Clinicians' Perceptions of Which Factors Increase or Decrease the Risk of Violence Among Forensic Out-patients

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Clinicians' Perceptions of Which Factors Increase or Decrease the Risk of Violence Among Forensic Out-patients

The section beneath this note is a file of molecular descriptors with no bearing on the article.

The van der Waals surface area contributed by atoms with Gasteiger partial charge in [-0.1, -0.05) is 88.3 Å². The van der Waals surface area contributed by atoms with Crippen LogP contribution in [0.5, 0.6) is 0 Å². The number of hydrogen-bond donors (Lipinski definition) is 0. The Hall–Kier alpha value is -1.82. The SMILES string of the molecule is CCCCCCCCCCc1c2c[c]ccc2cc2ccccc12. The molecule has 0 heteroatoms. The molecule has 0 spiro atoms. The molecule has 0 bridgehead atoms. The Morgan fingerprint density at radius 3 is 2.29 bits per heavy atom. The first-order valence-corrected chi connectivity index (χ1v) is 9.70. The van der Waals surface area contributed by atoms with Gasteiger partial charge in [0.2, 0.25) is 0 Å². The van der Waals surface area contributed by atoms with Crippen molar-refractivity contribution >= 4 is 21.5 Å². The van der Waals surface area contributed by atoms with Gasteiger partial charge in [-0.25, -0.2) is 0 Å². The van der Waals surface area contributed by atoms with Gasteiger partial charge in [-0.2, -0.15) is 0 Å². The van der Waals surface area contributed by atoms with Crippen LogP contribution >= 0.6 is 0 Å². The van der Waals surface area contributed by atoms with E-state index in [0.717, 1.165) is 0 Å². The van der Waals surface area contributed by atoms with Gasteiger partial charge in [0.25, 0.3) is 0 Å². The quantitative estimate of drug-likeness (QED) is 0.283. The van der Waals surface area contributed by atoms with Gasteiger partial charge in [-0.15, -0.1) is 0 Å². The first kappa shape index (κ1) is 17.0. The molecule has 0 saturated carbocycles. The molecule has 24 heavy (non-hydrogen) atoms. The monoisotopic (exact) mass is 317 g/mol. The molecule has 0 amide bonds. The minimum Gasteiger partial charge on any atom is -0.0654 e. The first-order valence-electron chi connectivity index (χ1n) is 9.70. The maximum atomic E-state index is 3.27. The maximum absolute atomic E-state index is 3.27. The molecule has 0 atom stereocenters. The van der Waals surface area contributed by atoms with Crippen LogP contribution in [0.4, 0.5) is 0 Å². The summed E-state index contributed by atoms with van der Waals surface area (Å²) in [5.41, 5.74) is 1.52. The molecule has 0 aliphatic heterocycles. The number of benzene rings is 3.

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  International Journal of Forensic Mental Health  2004, Vol. 3, No. 1, pages 23-36©2004 International Association of Forensic Mental Health Services Clinicians’ Perceptions of Which Factors Increase orDecrease the Risk of Violence Among Forensic Out-patients Knut Sturidsson, Ulrika Haggård-Grann, Malin Lotterberg, Mats Dernevik, and Martin Grann There is a debate in the academic community about which approach to the assessment of risk for violence is preferable. A vital aspect of this debate is evaluating the relative merits of clinical decision-making. However,clinical decision-making in violence risk assessment is understudied. The present study investigated if and how clinicians perceived that the absence and presence of dynamic factors affected the individual-specificrisk for violence in forensic out-patients. The Structured Outcome Assessment and Community Risk Monitoring (SORM) instrument was administered by 35 clinicians to 51 different patients, yielding a total of 103 uniqueclinician-patient encounters. The clinicians’ emphasized the following factors: lack of insight, lack of treatment motivation, psychiatric institutional treatment, professional support contacts, and substance misuse. Least weight was given to physical health care, children, occupational training and employment services, partner,and impaired daily functioning. The results suggest that clinicians considered violence risk and protective factors anchored in empirical research. Clinicians preferred clinical factors before non-clinical factors. Also, clinicians put more weight on individual than on contextual factors and more weight on risk factorsthan on protective factors. Knut Sturidsson, Ulrika Haggård-Grann, Malin Lotterberg, Mats Dernevik, and Martin Grann are all at the Centre for ViolencePrevention, Karolinska Institutet, P.O. Box 23000, SE-104 35 Stockholm, Sweden (academic); Knut Sturidsson and Martin Grannare also at the Regional Forensic Psychiatric Centre in Säter (clinic); Malin Lotterberg is also at Karsudden Forensic Hospital inKatrineholm (clinic); Ulrika Haggård-Grann is also at the Department of Forensic Psychiatry at the National Board of ForensicMedicine in Stockholm (clinic); and Mats Dernevik is also at the Regional Forensic Psychiatric Centre in Vadstena (clinic).Dr. Grann received financial support for this study from Vårdalsstiftelsen, The National Board of Forensic Medicine, and TheSöderström-Königska Foundation. We also thankfully acknowledge the support given by the Regional Forensic Psychiatric Centre,Landstinget Dalarna (Dalarna County Council).Correspondence concerning this article should be addressed to Knut Sturidsson, Karolinska Institutet, Centre for ViolencePrevention, P.O. Box 23000, SE-104 35 Stockholm, Sweden (Email: The task of evaluating the risk that an incar-cerated offender or forensic patient will pose a danger to other members of society in the future and henceof deciding whether or not to grant parole or short-term community visits or to discontinue institution- based treatment is considered one of the mostdifficult and delicate tasks that clinicians and legal practitioners face. There is a debate in the academiccommunity about which approach to the assessmentof risk for violence is preferable (Litwack, 2001).One main point of this debate is whether and, if so,to what extent clinical judgment is useful for assessing the risk of violence. The proponents of actuarial risk assessment   have argued that “the placefor clinical judgment in violence risk assessment isin the gathering of relevant historical information,and careful scoring of actuarial instruments, rather than in replacing or adjusting the actuarially derivedscore” (Harris, Rice, & Cormier, 2002, pp. 391–392;see also Dawes, Faust, & Meehl, 1989; Grove &Meehl, 1996). These authors conceptually define risk assessment as the establishment of a probability of violence along a continuum (Quinsey, Harris, Rice,& Cormier, 1998). The approach emerged in the1980s as a reaction to the  Baxtrom  and  Dixon  cases(Steadman & Cocozza, 1974; Thornberry & Jacoby,1979). Those in favor of actuarial methods haveargued that it has been demonstrated that actuarialmethods outperform clinical judgment when it comesto risk prediction, and that this alone is an argumentfor the use of actuarial methods (Grove, Zald, Lebow,Snitz, & Nelson, 2000). Moreover, the assessment procedure should be transparent and the criteriashould be made explicit and available for scrutinyin court. Therefore, the assessment should be madein a statistical, mechanical fashion and solely on the  24Sturidsson, Haggård-Grann, Lotterberg, Dernevik, & Grann  basis of factors that have been demonstrated to bestatistically associated with violence. Clinical judgment should not be used.The actuarial approach has been heavilycriticized in recent years. Hart (2002, September)argued that it is for several reasons “impossible tounderstand, measure, predict, or communicate aboutthe behavior of individuals with precision.” Thecritics of the actuarial approach have argued that therisk factors and causal mechanisms of violence areyet poorly understood and that violence is not auniform phenomenon or a clearly defined outcome.Risk factors and outcomes materialize in a complexinteraction between human behavior and environ-ment. This complexity will not be appropriatelyaccounted for by a simple statistical algorithm.(Grann, 2002; Webster & Hucker, 2003). Critics havealso argued that actuarial instruments replicate poorlyacross different settings. Recent replication studieshave reported at best moderate ability for actuarial procedures to distinguish recidivists from non-recidivists (Barbaree, Seto, Langton, & Peacock,2001; Grann, Belfrage, & Tengström, 2000; Sjöstedt& Långström, 2001), although there is continuingcontroversy concerning the appropriate interpretationof data (Harris et al., 2002). Some of the actuarialresearch has been criticized for over-optimisticinterpretations of predictive validity estimates(Sjöstedt & Grann, 2002).Proponents for the use of  structured clinical  judgments maintain that evaluation of risk of futureviolence should be anchored in empirical researchand that clinical check-lists with factors predefined by previous research should be utilized. In addition,however, proponents for the use of    structured clinical judgments have argued that clinical judgment shouldsupplement and override any actuarial formulae(Hart, 1998; Litwack, 2001; Webster, Douglas,Eaves, & Hart, 1997). These authors do not claimthat the addition of clinical judgment totallyovercomes the obstacles described above. Rather, theadvocates for structured clinical judgment assert thatsimple algorithms can never replace the experienceand unique knowledge of the clinician about theindividual patient.A number of studies comparing actuarial andclinical decision-making have concluded thatactuarial predictions typically outperform unstruc-tured clinical predictions (Dawes et al., 1989; Groveet al., 2000). However, it has been argued that manyof the studies used to reach this conclusion have usednon-ecological methodology to the disadvantage of the clinician. The studies rarely use naturalisticsettings and do not allow the clinician to use his or her favored techniques for assessment (Rock,Bransford, & Mainsto, 1987). We agree with Litwack (2001), who noted that comparing the statistical predictive validity of an actuarial procedure withactual clinical decision-making on the risk of violentre-offending is neither just nor appropriate. Theexplanation is that clinical assessments are not predictions of future instances of violence, but rather an overview of potential risk factors pertaining tothe specific individual and considerations about howto decrease risk and prevent violence. In practice,“clinicians are bound—morally, ethically, andlegally—to prove themselves wrong when they‘predict’ violence; they must take every reasonableaction to ensure that those at high risk for violencedo not act violently” (Hart, 1998, p. 123).In essence it appears that a critical point in thecurrent controversy between actuarial versusstructured clinical judgment approaches to risk assessment is the relative merit of clinical decision-making. However, clinical decision-making in thisarea is understudied. With the distinction used byElbogen (2002), there are numerous  prescriptive studies (i.e. on which factors should be consideredfor violence risk assessment) but a paucity of  descriptive  studies (i.e. on what it is cliniciansactually do consider when making decisions aboutviolence risk). To evaluate the merits of clinical judgment, it is necessary to examine more closelyhow clinicians make decisions in ecological real-lifesituations. Background In agreement with Litwack (2001) and others,we argue that—with the current body of research— it is still difficult to make meaningful comparisonsof clinical and actuarial methods for at least threereasons. Firstly, the validity of clinical judgment hasusually been assessed via the use of vignettes rather than actual cases (for an overview see: Grove et al.,2000). Even when using actual cases as vignettes,the body of information typically consists of one or a few pages of written information as opposed to  Clinicians’ Perceptions of Risk25 real-life risk assessment, where the sources of information include files and reports, first-handknowledge of the patient via interviews, andexperience from the interaction between the assessor and the assessed. The generalizability of theconclusions drawn from experimental situations may be limited and the applicability of such conclusionto ecological assessments of violence risk may be poor.Secondly, a predominant approach to the studyof clinical decision-making is to ask clinicians torate the importance of a number of different risk factors in a hypothesized case. A specific exampleof this was a recently published study on the perceived relevance of various factors for violencerisk assessment (Elbogen, Mercado, Scalora, &Tomkins, 2002). In this study, clinicians were askedto rate the relevance of risk factors listed in aquestionnaire. Clinicians were not asked to consider any particular patient—and no clinical case vignettewas presented—but half of them were asked toconsider an admission context and half a dischargecontext. Elbogen and colleagues found that clinicians perceived dynamic behavioral variables (e.g., physical aggression whilst in care, impulsive behavior, medication non-compliance) to besignificantly more relevant than static-historicalfactors (e.g., childhood maladjustment, educationalhistory, marital history). However, these factors werechosen by the researchers in advance and may notnecessarily be the same ones the clinician would haveconsidered had he or she assessed the patient in anecological setting. Additionally, in any survey typeof study, factors will be presented to the informantsin a given order which may or may not be the sameorder they would have considered the factorsthemselves, and this may affect response style.Thirdly, the focus in most of the previous studieson the predictive validity of clinical judgment has been on risk factors rather than on protective factors(Rogers, 2000). Moreover, the interest has mainly been on individual factors (i.e. substance use, psychiatric symptoms) rather than contextual (i.e.housing, employment, family) factors. Thesedistinctions are not typical of clinical decision-making in an ecological setting. It may very well bethat clinicians utilize protective and contextualfactors as well as risk increasing and clinical factorsin the process of risk appraisal. If experimentalresearch is to examine the decision-making of theaverage or “generic” clinician when assessing risk of violence, the design must seek to better accountfor the use of risk vs. protective factors as well asthe absence vs. the presence of these factors.In the present study we argue that there is a lack of systematic investigation of which factorsclinicians actually consider in the assessment process. Furthermore, the clinician typically has awide range of responsibilities vis-à-vis the patient,the mental health service, and the community;assessing and managing the risk of future violenceis but one. As opposed to the researcher—whoutilizes a set of operationalized risk factors on a  group of forensic psychiatric patients to assess the predictive validity in a follow-up study—theclinician is expected to do the same in individual  cases and to act upon the observations made, withfar-reaching consequences for the patients and othersif decisions prove incorrect. Consequently, clinicaldecision-making should preferably be studied under these ecological conditions.The present study addressed one facet of the risk assessment process, namely, the clinicians’ percep-tion of which factors increase or decrease the risk for violence among forensic out-patients. In addition,we examined how the clinicians motivated specificfactors such as risk or protective factors. To the bestof our knowledge, there are no published studies onthis subject in a naturalistic setting in which cliniciansassess patients in the here-and-now and not vignettesin retrospect.We acknowledge that the present study will notfurther any comparison of clinical versus actuarialrisk assessment but rather contribute more know-ledge to how clinicians perceive risk factors. METHODSetting The present study was based on data from theCOMET project (which is an acronym for contextualfactors that mediate violence risk), a multi-centrefollow-up study of former forensic psychiatric patients, which is described in further detailelsewhere (Grann et al., in press). The data in the present study were drawn from the second and largest  26Sturidsson, Haggård-Grann, Lotterberg, Dernevik, & Grann  part of the project. This part (II) is a prospectivefollow-up study where forensic patients are followedonce a month for two years during their transitional period from release from an institution via mandatedout-patient management into society. The other two parts of the COMET project are a case-control study(I) in which patients (cases) who recidivated withinfive years of a prior offence are compared with patients (controls) who did not recidivate and a case-crossover study (III) of trigger factors for violence.The study population in the present study wasdrawn from individuals who have been found guiltyof violent crime and judged to suffer from a severemental disorder in a forensic psychiatric evaluation.Under present Swedish legislation, offenders whoare judged to suffer from a severe mental disorder will be diverted to a forensic hospital instead of beingimprisoned (Grann & Holmberg, 1999). Nine different forensic psychiatric facilities inSweden are involved in the project. Hereinafter theforensic patients will be referred to as informants ,and the clinicians will be referred to as raters . Ethicalapproval for the study was granted by the regionalresearch ethics committee of Karolinska Institutet(ref. # 99-416). The SORM The raters administered the Structured OutcomeAssessment and Community Risk Monitoringinstrument (SORM; Grann et al., 2000). The SORMis designed to be a clinical tool for continuousmonitoring of the risk for violence posed by forensicmental health clients in the community. The factorsassessed can be seen in Figure 1. The rating procedure in the SORM consists of two parts: one part assesses the absence or presence of the differentfactors defined by the manual, the other concernsthe effect these factors may have on the risk level. If the circumstance described in the item is deemed to be absent, the item is rated “No.” If a circumstanceis present, it is rated accordingly with “A”, “B”, or “C”, which denotes different degrees and types of  presence of the factor. For instance, if SORM #2 is positive—psychiatric treatment is considered present—the rater must specify whether the presencereassembles “the individual has been registered as a patient on a psychiatric ward throughout the monthand has spent practically all that time on the ward”which equals an “A” or “the individual has beenregistered as a patient on a psychiatric wardthroughout the month, but has often spent timeoutside on leave, or has only been committed part of the month” which renders a “B” or “the individualhas been registered as a patient on a psychiatric ward, but has only made short visits to collect medication,go to therapy, take part in social events, etc.” whichdefines a “C” (Grann et al., 2000, p. 7).This part of the rating procedure strives for asmuch objectivity as possible, and the operationaliza-tion of factors is “actuarial” in the sense that thereare strict, predefined criteria for the presence or absence of factors.The first five items of the SORM cover aspectsof current services and interventions provided byagencies and services in the community. The second block of five items covers aspects of the informant’s personal circumstances, called “social situation.” Afurther four items concerns the informant’s socialnetwork, which is defined as “the people around the person who do not have a professional relationshipwith him or her” in the SORM manual (Grann et al.,2000, p. 26). Ten clinical items focus on mentalhealth problems. And finally, three self-rated itemsare included where the informant indicates his or her subjective rating of health, quality of life, and risk of recidivism. The SORM also includes threeoutcome variables (# 28–30) where the rater usesthe informant’s self-report as well as agency recordsto record occurrences of violent behavior, exposureto high risk situations for violence, and other criminal behaviors in the period since the previous SORMassessment.In an inter-rater reliability study of 20 cases ratedusing SORM, the reliability of the factors asmeasured by calculating Cohen’s Kappa (Cohen,1960) was on average = 0.88 (range 0.32–1.00,median = 1, mode = 1), which is considered excellentaccording to prevailing statistical interpretationstandards (Altman, 1991; Cicchetti & Sparrow, 1981). The three items that had the lowest inter-rater reliability were SORM #22, lack of treatmentmotivation (0.32); SORM #17, anxiety (0.44); andSORM #15, lack of insight (0.50). All other itemshad Kappa values corresponding to “good” or “excellent” reliability according to Cicchetti andSparrow.  Clinicians’ Perceptions of Risk27 The second part of the assessment procedure inthe SORM concerns the risk effect. The rater isinstructed to judge how the risk for violence isinfluenced by the absence or presence of each of thefactors. This is a subjective rating made by the ratingclinician who, in this part, is encouraged to use hisor her clinical judgment through clinical knowledge, professional experience, and “gut feeling”. Theclinicians rate whether they judge the circumstanceat hand as increasing, decreasing, or not affectingthe risk of violence. This is done by assigning theitem a “-“ (minus), a “+” (plus), or a “0” (zero),respectively. The presence or absence of any givencondition may act as a risk factor for one individual but a protective factor for another individual. It isthe rating of risk effect that is the focus of the presentstudy.In addition to the two parts described above, theSORM instrument also comprises an idiographical  part  . The rating clinician describes in free text thecircumstances that apply to each factor in eachindividual case. For example, item 23—pharma-cological treatment—may have notes on which drugsand doses the forensic mental health client has been prescribed and item 6—housing—may include noteson more exact circumstances on how the client lives(e.g., “is living together with his mom in X-town, ina 4-bedroom apartment”). When the SORM is usedclinically to monitor forensic mental health clientsin the community at regular intervals, the clinicianis instructed by the manual to make notes in theidiographical section when and if changes in thefactors occur.The assessment of risk effect also contains anidiographical part. The rating clinician is hereinstructed to motivate how and why he or she hasrated a particular factor as increasing or decreasingthe risk. For example, if the patient living with hismom was rated “+” on item 6, the idiographicalsection may read “because he and his mom haverecurrent conflicts over household issues, and theseconflicts have in the past led to violent incidents”. Participants The data set in this study was drawn frominterviews between raters and informants in the on-going, prospective follow-up study. Data from theinterviews were coded in the format described bythe SORM manual (Grann et al., 2000).The raters ( n = 35) were clinical psychologists(37.1% of the interviewers, 45.6% of the interviews), psychiatric nursing staff (57.1% of the interviewers,48.5% of the interviews), and social workers (5.7%of the interviewers, 5.8% of the interviews). Amongthe raters there were 19 (54.3%) female raters and16 (45.7%) male raters. Their mean age was 45.43( SD  = 9.39) years. Mean clinical experience inforensic psychiatry was 11.09 years ( SD  = 8.17) andranged from 1 year to 30 years.All of the informants ( n = 51) were forensic psychiatric patients in various stages in the processof being released into the community (spending atleast 50% of their time outside the forensic psychiatric institution). Among the informants were42 (82.4%) males and 9 (17.6%) females. Their meanage was 40.59 ( SD  = 11.20) years. All of theinformants were violent offenders who had beendiverted to forensic psychiatric care on account of mental disorder, and they had all been assessed to be at high risk of serious criminal recidivism.The SORM interviews and protocols wereadministered by 35 clinicians to 51 different patients,yielding a total of 103 unique clinician-patientencounters. Fourteen raters assessed only oneinformant each, 8 raters assessed two informantseach, and 13 raters assessed more than twoinformants each. The units of observation in the present study are thus these 103 unique constellationsof a rater and an informant, which henceforth arereferred to as cases. Measure The SORM variables were ordered by rank. Therank order was established by analyzing which of the variables were perceived to exert a risk effect (ineither direction [+] or [-]) in most of the cases. Anytype of presence, that is A or B or C coding, wascollapsed into and then analyzed as a categorical“any” presence of factor (the left-hand column inthe coding sheet, see Figure 1). A measure of therelative frequency of observations in which the raters’ perception of the factor increased or   decreased therisk was calculated. The criteria variables (violence,other criminal acts, and risk situations) were notstudied in the present paper.